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Meet the Social Media Team

Have you ever wondered who's behind the initials in parenthesis after each and every post we share? Meet our social media team and the people who bring Glacier National Park to you where you are, and where you expect us to be.

Bill doing a Ranger Talk at Avalanche Gorge


Bill's in his 23rd year at Glacier National Park. After spending time at Yellowstone, Grand Teton and Everglades National Parks, and Independence National Historical Park in Philadelphia, he still thinks the mountains of northwest Montana have them all beat. When not struggling to keep the ground squirrels out of his garden or walking his new puppy you'll probably find him out somewhere in the park with a camera. At work Bill creates exhibits, publications, videos and just recently helped create Glacier's social media presence on the internet.

"The response to these new communication tools has been tremendous. It's amazing how fast our Facebook page has grown. Hopefully we can continue to provide content that engages people and keeps them connected to the park."

Mark on Horse


Mark is the lone member of the social media team from the east side of Glacier where he works as the District Interpreter out of St. Mary. His involvement in social media began with a lucky photo of a red fox he posted on Facebook last year. Now he is hooked on sharing the wonders of the park's east side with friends online.

Mark has been at Glacier for 12 years where he manages the east side interpretive program and directs the astronomy education activities. "I am incredibly impressed with the responses we receive after posting photographs on Facebook. People are so engaged with this park and it is always a reminder of how lucky I am to work and live here year-round."

Melissa holding home-grown carrots


Melissa enjoys being a part of Glacier's Facebook Team because it offers another avenue to connect to people who also share her love of Glacier National Park. She first came to Glacier while in graduate school when she worked as a summer seasonal employee in the Backcountry Permit Office. This position allowed Melissa to experience the beauty of the park and come to understand first-hand how truly special this place is. After a variety of education and communication jobs, she is now back "home," working in her dream job as the Science Communication Specialist for the Crown of the Continent Research Learning Center.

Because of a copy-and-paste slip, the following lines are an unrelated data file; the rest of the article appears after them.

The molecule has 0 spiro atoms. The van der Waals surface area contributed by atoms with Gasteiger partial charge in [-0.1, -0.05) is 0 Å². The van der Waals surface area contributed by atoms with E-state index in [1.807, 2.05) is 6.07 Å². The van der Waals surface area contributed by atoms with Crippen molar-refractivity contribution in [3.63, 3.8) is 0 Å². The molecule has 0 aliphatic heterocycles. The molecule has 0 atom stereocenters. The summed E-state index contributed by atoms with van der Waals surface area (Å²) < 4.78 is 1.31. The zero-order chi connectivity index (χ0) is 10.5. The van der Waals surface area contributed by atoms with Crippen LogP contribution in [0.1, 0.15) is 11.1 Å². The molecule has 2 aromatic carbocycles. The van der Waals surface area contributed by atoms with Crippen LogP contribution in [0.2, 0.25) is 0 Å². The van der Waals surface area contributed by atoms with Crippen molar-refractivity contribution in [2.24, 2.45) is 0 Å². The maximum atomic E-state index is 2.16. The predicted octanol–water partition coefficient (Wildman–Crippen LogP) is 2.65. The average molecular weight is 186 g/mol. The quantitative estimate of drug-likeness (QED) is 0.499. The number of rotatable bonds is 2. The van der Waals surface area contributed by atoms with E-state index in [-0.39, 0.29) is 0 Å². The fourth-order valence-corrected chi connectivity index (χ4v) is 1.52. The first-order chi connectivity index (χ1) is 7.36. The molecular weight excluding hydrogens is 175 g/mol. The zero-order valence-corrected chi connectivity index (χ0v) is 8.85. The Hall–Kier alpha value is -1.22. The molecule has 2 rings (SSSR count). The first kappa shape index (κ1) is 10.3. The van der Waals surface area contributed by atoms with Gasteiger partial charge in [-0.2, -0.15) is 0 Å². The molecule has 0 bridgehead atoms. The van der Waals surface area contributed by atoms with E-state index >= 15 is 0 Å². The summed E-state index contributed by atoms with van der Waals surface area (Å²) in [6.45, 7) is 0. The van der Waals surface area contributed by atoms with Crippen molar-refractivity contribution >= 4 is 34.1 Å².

There are many aspects of living in Northwest Montana that Melissa enjoys, but cruising as fast as she dares on skis or a mountain bike is sure to bring a smile to her face.

Sheree out on a hike


Sharing information with people is second nature for a librarian, so when Sheree was invited to be on the social media team, she didn't have to think long about whether or not to join in. As the park librarian, Sheree provides Glacier's employees with information that they need in order to do their work. Participation in the social media team gives her an opportunity to experience visitors' connections with the park, which is an absolute treat for someone whose duties don't actually take her out into the park much. (If she could figure out how to manage the park information resources from a canoe on Lake McDonald or from a hiking trail, this librarian would be in heaven!)



Tara has been hooked on Glacier since she did a research project on rare plants in the park as a graduate student in 1989. She was lucky enough to land a job here in 1996 as the park ecologist. She currently serves as Director of the Crown of the Continent Research Learning Center. This means she gets to review the work of all the scientists who are conducting research in Glacier and communicate the results of that research to people like you. Her main role on the social media team is to keep you connected with science activities in the park. A botanist by training, she has a hard time resisting the temptation to identify plants in our social media team's posts.



Ellen's life drastically changed after spending the summer working for the St. Mary Lodge and Resort in the summer of 1990. She discovered a love of Montana and hiking, which shocked her parents after trying for years get her to "enjoy hiking". She began working as an Interpreter Ranger for Glacier National Park in St. Mary and then Goat Haunt.

After floating back and forth for years between her job with the National Park Service and as a ski patroller during the winter, she settled in a permanent position as the Park Information Receptionist at Headquarters. Her knowledge of both sides of the park help her answer all the tough questions from inquiring visitors. Although Ellen misses the fantastic hiking right at your doorstep on the east side of the park, she has found the rivers on the west side a wonderful alternative. When she is not on the river, she can be found cajoling her child to "enjoy hiking".

Did You Know?

Grizzly bears

Grizzly bears in the park have a wide variety of food sources, including glacier lily bulbs, insects, and berries. They may also make an early season meal of mountain goats that were swept down in avalanches over the winter.